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CD Revue

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RAGE AGAINST THE MACHINE Live at the Grand Olympic Auditorium ****

Rage Against the Machine broke up and all you can do is cry, kids? Savor this CD of their final live performance and/or just learn to accept Audioslave. Seeing Rage live in their heyday left me hugging my blankie and crying for mommy. This CD does no less, capturing the pristine fury of Rage’s hatred of injustice that cleanses as it awakens. Big, fat riffs that tug at your mind like thorny burrs, Roche’s guttural cry and all your favorite hits are here in their raw glory. (Epic)

GARY NUMAN Mutate ***

This album is incredible. So what if it’s almost all songs you’ve heard before? Gary knocks himself out on this Flood/Curve/Andy Gray etc.-produced double-disc remix of his classics, with three new ones thrown in for good measure (note the NIN-inflected “Crazier”). Including two versions of “Down in the Park” may have been going a bit overboard, but the plush, dark majesty of this fantastic album makes up for any incidental bobbles. (Psychobaby)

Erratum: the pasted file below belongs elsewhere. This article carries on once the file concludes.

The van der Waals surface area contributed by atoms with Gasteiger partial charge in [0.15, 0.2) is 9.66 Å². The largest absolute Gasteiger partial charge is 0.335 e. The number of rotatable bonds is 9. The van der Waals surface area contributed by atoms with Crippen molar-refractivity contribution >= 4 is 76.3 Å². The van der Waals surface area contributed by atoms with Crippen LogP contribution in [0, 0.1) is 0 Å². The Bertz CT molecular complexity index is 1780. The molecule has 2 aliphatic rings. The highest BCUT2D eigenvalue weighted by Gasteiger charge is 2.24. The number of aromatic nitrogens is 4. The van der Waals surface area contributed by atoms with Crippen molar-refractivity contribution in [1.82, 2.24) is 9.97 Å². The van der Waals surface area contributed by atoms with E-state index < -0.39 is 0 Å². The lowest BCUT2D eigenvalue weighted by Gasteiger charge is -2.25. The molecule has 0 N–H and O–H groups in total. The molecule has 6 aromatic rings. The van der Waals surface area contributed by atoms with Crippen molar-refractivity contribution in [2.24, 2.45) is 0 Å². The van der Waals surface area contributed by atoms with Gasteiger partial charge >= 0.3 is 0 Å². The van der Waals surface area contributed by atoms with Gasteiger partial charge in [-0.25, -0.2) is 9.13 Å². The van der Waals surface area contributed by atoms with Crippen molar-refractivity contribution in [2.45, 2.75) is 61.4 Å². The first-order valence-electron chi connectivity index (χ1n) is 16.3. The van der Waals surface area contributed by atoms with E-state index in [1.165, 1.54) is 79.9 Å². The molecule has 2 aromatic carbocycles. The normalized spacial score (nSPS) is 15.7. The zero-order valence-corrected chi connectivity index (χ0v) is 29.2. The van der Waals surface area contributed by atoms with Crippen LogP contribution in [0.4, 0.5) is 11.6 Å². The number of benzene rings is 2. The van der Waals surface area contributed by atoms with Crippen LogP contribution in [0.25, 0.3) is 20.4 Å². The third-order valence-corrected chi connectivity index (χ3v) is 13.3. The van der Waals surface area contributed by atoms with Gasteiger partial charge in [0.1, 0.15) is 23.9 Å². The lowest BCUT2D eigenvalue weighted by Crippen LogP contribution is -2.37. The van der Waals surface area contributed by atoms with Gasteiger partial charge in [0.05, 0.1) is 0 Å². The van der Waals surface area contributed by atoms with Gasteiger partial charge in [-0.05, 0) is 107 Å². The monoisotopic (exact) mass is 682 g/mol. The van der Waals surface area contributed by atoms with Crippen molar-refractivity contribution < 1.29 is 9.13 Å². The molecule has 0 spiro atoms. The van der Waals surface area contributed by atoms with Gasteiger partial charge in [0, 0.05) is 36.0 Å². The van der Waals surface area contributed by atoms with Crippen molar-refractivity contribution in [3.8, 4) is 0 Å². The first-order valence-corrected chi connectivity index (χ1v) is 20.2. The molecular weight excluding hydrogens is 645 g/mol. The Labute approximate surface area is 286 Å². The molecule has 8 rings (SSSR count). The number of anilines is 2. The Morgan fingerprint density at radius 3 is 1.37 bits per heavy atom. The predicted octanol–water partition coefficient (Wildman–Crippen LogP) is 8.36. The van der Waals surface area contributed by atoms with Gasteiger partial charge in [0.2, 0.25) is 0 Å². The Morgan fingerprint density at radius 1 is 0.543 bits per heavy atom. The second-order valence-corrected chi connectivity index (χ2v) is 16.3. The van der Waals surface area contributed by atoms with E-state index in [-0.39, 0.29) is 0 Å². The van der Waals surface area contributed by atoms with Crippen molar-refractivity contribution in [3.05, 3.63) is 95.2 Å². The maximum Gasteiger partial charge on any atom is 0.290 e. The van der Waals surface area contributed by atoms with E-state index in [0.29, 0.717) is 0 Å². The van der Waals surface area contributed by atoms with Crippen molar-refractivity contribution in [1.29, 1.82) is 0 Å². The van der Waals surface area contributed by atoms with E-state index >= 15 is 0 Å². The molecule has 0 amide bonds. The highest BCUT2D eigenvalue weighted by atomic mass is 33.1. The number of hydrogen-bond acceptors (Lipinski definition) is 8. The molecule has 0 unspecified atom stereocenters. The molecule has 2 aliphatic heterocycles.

G UNIT Beg for Mercy ***

Guns, ice, dinero and tats—empty gestures without good music, which G Unit, headed by 50 Cent, has in spades. Wild flute, strings and infectious, hooky grooves, on the other hand, make this record stellar. And if you were wondering, G Unit are A-1 sauce lovers (“Groupie Love,” “Wanna Get to Know You”), they’ll waste you if you cross them (“My Buddy,” “Eye for Eye,” “Salute U”) and they’d like to give a shout-out to God (“Footprints”). (Interscope)

GARAGELAND Last Exit to Garageland **.5

So, is this reissue of Garageland’s 1997 debut an attempt to cash in on the modern garage burst, which they preceded about four years too early? With 22 tracks, you’d think half of Last Exit would be filler, but au contraire. Poppy garage hits with a touch of grunge and Sonic Youth belie Garageland’s lame name and cover art. But an ever-present fake, plastic-y quality leaves a bad aftertaste. (Flying Nun/Foodchain)

PATTY LOVELESS On Your Way Home **.5

Country’s sometimes tough to review because it’s so easy to hate. The music’s almost always frustratingly uniform, even more so than rock, rap or, yes, polka. But Patty Loveless acquits herself nicely, landing on the bearable, traditional side of the country fence, albeit still feeding on the young, healthy grass of Mainstream Ranch. “I Don’t Wanna Be That Strong,” “Born-Again Fool” and “Higher Than the Wall” tell the best stories. (Epic)

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